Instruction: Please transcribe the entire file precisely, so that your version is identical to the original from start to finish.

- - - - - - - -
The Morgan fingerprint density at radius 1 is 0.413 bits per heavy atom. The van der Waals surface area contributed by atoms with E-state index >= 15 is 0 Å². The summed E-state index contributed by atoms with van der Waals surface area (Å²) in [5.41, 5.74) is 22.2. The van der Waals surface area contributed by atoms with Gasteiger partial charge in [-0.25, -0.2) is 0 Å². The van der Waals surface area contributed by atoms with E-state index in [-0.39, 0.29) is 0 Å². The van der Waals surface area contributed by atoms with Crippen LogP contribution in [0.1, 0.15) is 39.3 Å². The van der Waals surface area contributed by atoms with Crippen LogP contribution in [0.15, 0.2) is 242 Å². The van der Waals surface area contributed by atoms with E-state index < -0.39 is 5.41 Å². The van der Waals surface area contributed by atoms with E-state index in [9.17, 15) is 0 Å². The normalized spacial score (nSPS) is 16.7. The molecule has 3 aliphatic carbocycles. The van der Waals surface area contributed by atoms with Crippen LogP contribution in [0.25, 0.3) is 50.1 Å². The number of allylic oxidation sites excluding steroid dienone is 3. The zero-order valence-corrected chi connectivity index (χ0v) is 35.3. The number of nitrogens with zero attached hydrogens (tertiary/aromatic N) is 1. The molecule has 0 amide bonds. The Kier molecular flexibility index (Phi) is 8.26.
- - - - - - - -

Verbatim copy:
The Morgan fingerprint density at radius 1 is 0.413 bits per heavy atom. The van der Waals surface area contributed by atoms with E-state index >= 15 is 0 Å². The summed E-state index contributed by atoms with van der Waals surface area (Å²) in [5.41, 5.74) is 22.2. The van der Waals surface area contributed by atoms with Gasteiger partial charge in [-0.25, -0.2) is 0 Å². The van der Waals surface area contributed by atoms with E-state index in [-0.39, 0.29) is 0 Å². The van der Waals surface area contributed by atoms with Crippen LogP contribution in [0.1, 0.15) is 39.3 Å². The van der Waals surface area contributed by atoms with Crippen LogP contribution in [0.15, 0.2) is 242 Å². The van der Waals surface area contributed by atoms with E-state index < -0.39 is 5.41 Å². The van der Waals surface area contributed by atoms with E-state index in [9.17, 15) is 0 Å². The normalized spacial score (nSPS) is 16.7. The molecule has 3 aliphatic carbocycles. The van der Waals surface area contributed by atoms with Crippen LogP contribution in [0.25, 0.3) is 50.1 Å². The number of allylic oxidation sites excluding steroid dienone is 3. The zero-order valence-corrected chi connectivity index (χ0v) is 35.3. The number of nitrogens with zero attached hydrogens (tertiary/aromatic N) is 1. The molecule has 0 amide bonds. The Kier molecular flexibility index (Phi) is 8.26.